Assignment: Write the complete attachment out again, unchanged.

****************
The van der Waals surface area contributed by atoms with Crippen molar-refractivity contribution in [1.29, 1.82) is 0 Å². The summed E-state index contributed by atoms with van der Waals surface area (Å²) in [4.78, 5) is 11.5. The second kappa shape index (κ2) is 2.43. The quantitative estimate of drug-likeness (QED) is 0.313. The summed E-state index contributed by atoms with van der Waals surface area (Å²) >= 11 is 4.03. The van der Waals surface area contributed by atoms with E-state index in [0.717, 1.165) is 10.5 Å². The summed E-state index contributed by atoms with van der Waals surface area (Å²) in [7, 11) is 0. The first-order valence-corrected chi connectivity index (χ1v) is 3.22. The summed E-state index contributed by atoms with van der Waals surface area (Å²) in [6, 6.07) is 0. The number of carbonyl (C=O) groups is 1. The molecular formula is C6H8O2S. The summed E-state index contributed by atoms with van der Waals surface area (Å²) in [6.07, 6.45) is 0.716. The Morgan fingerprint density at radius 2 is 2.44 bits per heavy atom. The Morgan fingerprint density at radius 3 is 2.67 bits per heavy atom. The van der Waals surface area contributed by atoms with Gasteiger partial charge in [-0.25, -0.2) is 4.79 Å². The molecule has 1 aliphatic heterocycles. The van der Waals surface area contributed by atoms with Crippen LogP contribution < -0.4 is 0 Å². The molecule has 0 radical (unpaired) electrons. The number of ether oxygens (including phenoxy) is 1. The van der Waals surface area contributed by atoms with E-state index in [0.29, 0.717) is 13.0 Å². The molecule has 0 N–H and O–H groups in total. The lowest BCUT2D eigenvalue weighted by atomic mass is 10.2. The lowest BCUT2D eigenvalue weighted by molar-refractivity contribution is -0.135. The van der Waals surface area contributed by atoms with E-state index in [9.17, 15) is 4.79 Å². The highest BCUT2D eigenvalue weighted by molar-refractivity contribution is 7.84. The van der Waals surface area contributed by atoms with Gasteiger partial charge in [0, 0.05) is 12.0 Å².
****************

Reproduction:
The van der Waals surface area contributed by atoms with Crippen molar-refractivity contribution in [1.29, 1.82) is 0 Å². The summed E-state index contributed by atoms with van der Waals surface area (Å²) in [4.78, 5) is 11.5. The second kappa shape index (κ2) is 2.43. The quantitative estimate of drug-likeness (QED) is 0.313. The summed E-state index contributed by atoms with van der Waals surface area (Å²) >= 11 is 4.03. The van der Waals surface area contributed by atoms with E-state index in [0.717, 1.165) is 10.5 Å². The summed E-state index contributed by atoms with van der Waals surface area (Å²) in [7, 11) is 0. The first-order valence-corrected chi connectivity index (χ1v) is 3.22. The summed E-state index contributed by atoms with van der Waals surface area (Å²) in [6, 6.07) is 0. The number of carbonyl (C=O) groups is 1. The molecular formula is C6H8O2S. The summed E-state index contributed by atoms with van der Waals surface area (Å²) in [6.07, 6.45) is 0.716. The Morgan fingerprint density at radius 2 is 2.44 bits per heavy atom. The Morgan fingerprint density at radius 3 is 2.67 bits per heavy atom. The van der Waals surface area contributed by atoms with Gasteiger partial charge in [-0.25, -0.2) is 4.79 Å². The molecule has 1 aliphatic heterocycles. The van der Waals surface area contributed by atoms with Crippen LogP contribution < -0.4 is 0 Å². The molecule has 0 radical (unpaired) electrons. The number of ether oxygens (including phenoxy) is 1. The van der Waals surface area contributed by atoms with E-state index in [0.29, 0.717) is 13.0 Å². The molecule has 0 N–H and O–H groups in total. The lowest BCUT2D eigenvalue weighted by atomic mass is 10.2. The lowest BCUT2D eigenvalue weighted by molar-refractivity contribution is -0.135. The van der Waals surface area contributed by atoms with E-state index in [9.17, 15) is 4.79 Å². The highest BCUT2D eigenvalue weighted by molar-refractivity contribution is 7.84. The van der Waals surface area contributed by atoms with Gasteiger partial charge in [0, 0.05) is 12.0 Å².